2. Nice comprehensive post, Martyn!

    I don't think you need to look any further than the fact the thermostat control - which should provide a mere 54oC (that's pretty cool) at position '1' - often allows the water to virtually boil.

    Why look further than this?! Your rads all heat up nicely, so there's clearly no blockage. No air comes out of rad bleed screws or the air vent, so no obvious signs of internal corrosion or air being drawn in.

    That air vent - it sounds like an 'auto' type, albeit one that still needs a little thingy opened to release any air. Ie - only air should come out and not any following water (except perhaps a drip). So chances are it's working fine. However, if it's a simple sir 'cock' - a simple 'tap' - then water should also come out. If in doubt, post a photo for us to ID.

    But I'd be looking at a new control thermostat, although your long-overdue service guy should confirm.
  3. Hmm, looks like the control on that model is a potentiometer mounted on the PCB. If so, that's good and bad news.

    Usually PCBs are dead easy to replace. But, they can be costly. If you do need a new PCB, I would recommend a reconditioned unit from a reliable source on eBay, for example. Confirm with them that the therm pot has been renewed as part of the refurb.

    But, see what your GasSafe says.
  4. Martyn-F

    Martyn-F New Member

    Thanks for the quick reply!

    Well, it did seem likely that the boiler thermostat was an issue from its seemingly intermittent behaviour, but always worth second opinions. We had to have the CH power-flushed in our last house after some hard-to-diagnose issues which also sometimes tripped out that boiler, so it's always in the back of my mind. Plus, I seem to recall these issues started roughly around the time I'd finished painting my son's room, and after re-fitting the TRV head (removed to paint the wall) it was stuck shut. A few taps around the valve with a hammer sorted it but it made me wonder if I'd dislodged some rust or gunk.

    OK, will look for a suitable person and organise a service ASAP and go from there. With a view to source the parts myself if they're quoted as being pricey. Sounds like a good plan. I did consider squirting a little WD-40 onto the shaft of the thermostat knob, in case it might work its way in and clean a dirty contact (it seems like it's a potentiometer), but ... in case it was a daft thing to do (electrics & all), I didn't want to risk ending up with no heating for Christmas!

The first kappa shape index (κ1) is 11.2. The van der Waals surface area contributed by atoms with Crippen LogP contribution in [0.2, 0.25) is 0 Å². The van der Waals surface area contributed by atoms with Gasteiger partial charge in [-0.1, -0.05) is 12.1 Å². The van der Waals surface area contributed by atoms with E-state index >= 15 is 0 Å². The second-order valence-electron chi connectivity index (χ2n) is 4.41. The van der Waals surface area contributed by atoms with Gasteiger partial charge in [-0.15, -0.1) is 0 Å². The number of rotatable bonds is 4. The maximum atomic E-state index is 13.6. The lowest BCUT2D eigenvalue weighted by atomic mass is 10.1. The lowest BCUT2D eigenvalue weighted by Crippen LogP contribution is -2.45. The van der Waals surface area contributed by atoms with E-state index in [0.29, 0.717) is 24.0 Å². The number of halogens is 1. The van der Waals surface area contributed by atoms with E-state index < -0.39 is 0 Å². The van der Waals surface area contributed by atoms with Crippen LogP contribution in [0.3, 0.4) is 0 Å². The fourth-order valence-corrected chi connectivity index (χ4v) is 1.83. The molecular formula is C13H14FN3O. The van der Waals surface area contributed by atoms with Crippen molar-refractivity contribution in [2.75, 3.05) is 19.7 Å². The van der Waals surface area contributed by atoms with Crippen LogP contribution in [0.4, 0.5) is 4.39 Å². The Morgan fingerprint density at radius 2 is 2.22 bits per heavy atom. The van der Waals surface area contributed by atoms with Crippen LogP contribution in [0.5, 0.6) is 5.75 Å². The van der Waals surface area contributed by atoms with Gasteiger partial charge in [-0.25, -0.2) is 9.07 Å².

I really do appreciate the help, thank you.

    By the way, the air vent is indeed the 'auto' type based on a quick search. It looks like this one:
  5. Crowsfoot

    Crowsfoot Screwfix Select

    I agree with Dev's.
    It's most likely a lower limit thermostat that's failed and the boiler is shutting off on the upper limit thermostat which is obviously working.
    Main fault #2 is what I'm basing my reply on.
    It's a common fault on boilers of that age.
  6. The Teach

    The Teach Screwfix Select

    Its knowing which part to source,the ideal classic has 3 parts in the variable heat control chain that could be intermittently faulty (potentiometer,pcb or thermostat sensor) Or it could be a completely different fault activating the overheat.

    Only onsite testing will narrow down the faulty part or other fault,there a very good boiler and with some tlc will last an age.

    If you can post the actual boiler model ie FF340 it narrows down what could be faulty,the classics do vary.

  7. Mike83

    Mike83 Screwfix Select

    Don’t rule out a blockage also.
    If no,air or water from vent pipe this could point to a lack of water in the system.
    Pcb, potentiometer, and thermistor all control the boiler temperature.
  8. I doubt WD40 would get past the pot's shaft (tho' no harm in trying), but if you are 'happy' to gain access to the PCB then - absolutely - try a squirt of proper contact cleaner (cheap stuff) in through a wee hole that almost always exists on pots - I think it's where the case has a piece stamped in to act as a limit stop for the turning shaft. Don't overdo it - a half-second burst will sort it if it's sortable.

    Since it's an electronic thermostat (as opposed to a 'bellows' type) there will also be a thermistor on the outlet pipe or the exchanger to inform the PCB of the temp. Thermistors are generally very reliable, but it's also something that an engineer should test - hopefully they'll know the expected resistance of it at whatever temp it's at. And then it could be a poor contact between the thermistor and the PCB - I'm guessing that's plug-in.